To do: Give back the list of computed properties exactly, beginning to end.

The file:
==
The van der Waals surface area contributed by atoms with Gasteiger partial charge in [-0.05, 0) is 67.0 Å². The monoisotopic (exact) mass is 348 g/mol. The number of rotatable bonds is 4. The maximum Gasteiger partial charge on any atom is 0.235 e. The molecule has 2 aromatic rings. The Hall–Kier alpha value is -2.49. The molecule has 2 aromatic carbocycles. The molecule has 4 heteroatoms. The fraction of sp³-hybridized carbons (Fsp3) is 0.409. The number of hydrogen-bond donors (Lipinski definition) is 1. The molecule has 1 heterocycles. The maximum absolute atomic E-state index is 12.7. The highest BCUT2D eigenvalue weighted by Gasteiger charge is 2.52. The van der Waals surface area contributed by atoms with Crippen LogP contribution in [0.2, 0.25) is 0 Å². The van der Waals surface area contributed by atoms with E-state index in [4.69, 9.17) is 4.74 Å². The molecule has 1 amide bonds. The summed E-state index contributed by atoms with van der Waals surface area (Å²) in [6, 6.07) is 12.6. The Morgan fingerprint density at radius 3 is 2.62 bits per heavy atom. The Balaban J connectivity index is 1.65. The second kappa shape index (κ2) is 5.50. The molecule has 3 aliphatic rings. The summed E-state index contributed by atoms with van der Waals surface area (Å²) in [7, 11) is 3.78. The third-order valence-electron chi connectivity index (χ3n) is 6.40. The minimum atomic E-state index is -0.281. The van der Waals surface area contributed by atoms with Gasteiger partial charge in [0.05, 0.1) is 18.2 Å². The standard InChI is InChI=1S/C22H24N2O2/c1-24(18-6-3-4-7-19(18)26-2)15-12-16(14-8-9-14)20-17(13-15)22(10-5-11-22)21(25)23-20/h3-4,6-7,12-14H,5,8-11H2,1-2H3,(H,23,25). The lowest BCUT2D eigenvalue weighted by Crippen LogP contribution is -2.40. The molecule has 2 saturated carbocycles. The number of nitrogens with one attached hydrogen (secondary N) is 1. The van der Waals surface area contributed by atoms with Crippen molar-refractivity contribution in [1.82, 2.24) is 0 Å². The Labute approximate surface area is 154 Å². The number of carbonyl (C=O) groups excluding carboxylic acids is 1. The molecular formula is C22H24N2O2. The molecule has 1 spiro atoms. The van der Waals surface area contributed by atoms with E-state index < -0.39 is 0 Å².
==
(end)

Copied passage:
The van der Waals surface area contributed by atoms with Gasteiger partial charge in [-0.05, 0) is 67.0 Å². The monoisotopic (exact) mass is 348 g/mol. The number of rotatable bonds is 4. The maximum Gasteiger partial charge on any atom is 0.235 e. The molecule has 2 aromatic rings. The Hall–Kier alpha value is -2.49. The molecule has 2 aromatic carbocycles. The molecule has 4 heteroatoms. The fraction of sp³-hybridized carbons (Fsp3) is 0.409. The number of hydrogen-bond donors (Lipinski definition) is 1. The molecule has 1 heterocycles. The maximum absolute atomic E-state index is 12.7. The highest BCUT2D eigenvalue weighted by Gasteiger charge is 2.52. The van der Waals surface area contributed by atoms with Crippen LogP contribution in [0.2, 0.25) is 0 Å². The van der Waals surface area contributed by atoms with E-state index in [4.69, 9.17) is 4.74 Å². The molecule has 1 amide bonds. The summed E-state index contributed by atoms with van der Waals surface area (Å²) in [6, 6.07) is 12.6. The Morgan fingerprint density at radius 3 is 2.62 bits per heavy atom. The Balaban J connectivity index is 1.65. The second kappa shape index (κ2) is 5.50. The molecule has 3 aliphatic rings. The summed E-state index contributed by atoms with van der Waals surface area (Å²) in [7, 11) is 3.78. The third-order valence-electron chi connectivity index (χ3n) is 6.40. The minimum atomic E-state index is -0.281. The van der Waals surface area contributed by atoms with Gasteiger partial charge in [0.05, 0.1) is 18.2 Å². The standard InChI is InChI=1S/C22H24N2O2/c1-24(18-6-3-4-7-19(18)26-2)15-12-16(14-8-9-14)20-17(13-15)22(10-5-11-22)21(25)23-20/h3-4,6-7,12-14H,5,8-11H2,1-2H3,(H,23,25). The lowest BCUT2D eigenvalue weighted by Crippen LogP contribution is -2.40. The molecule has 2 saturated carbocycles. The number of nitrogens with one attached hydrogen (secondary N) is 1. The van der Waals surface area contributed by atoms with Crippen molar-refractivity contribution in [1.82, 2.24) is 0 Å². The Labute approximate surface area is 154 Å². The number of carbonyl (C=O) groups excluding carboxylic acids is 1. The molecular formula is C22H24N2O2. The molecule has 1 spiro atoms. The van der Waals surface area contributed by atoms with E-state index < -0.39 is 0 Å².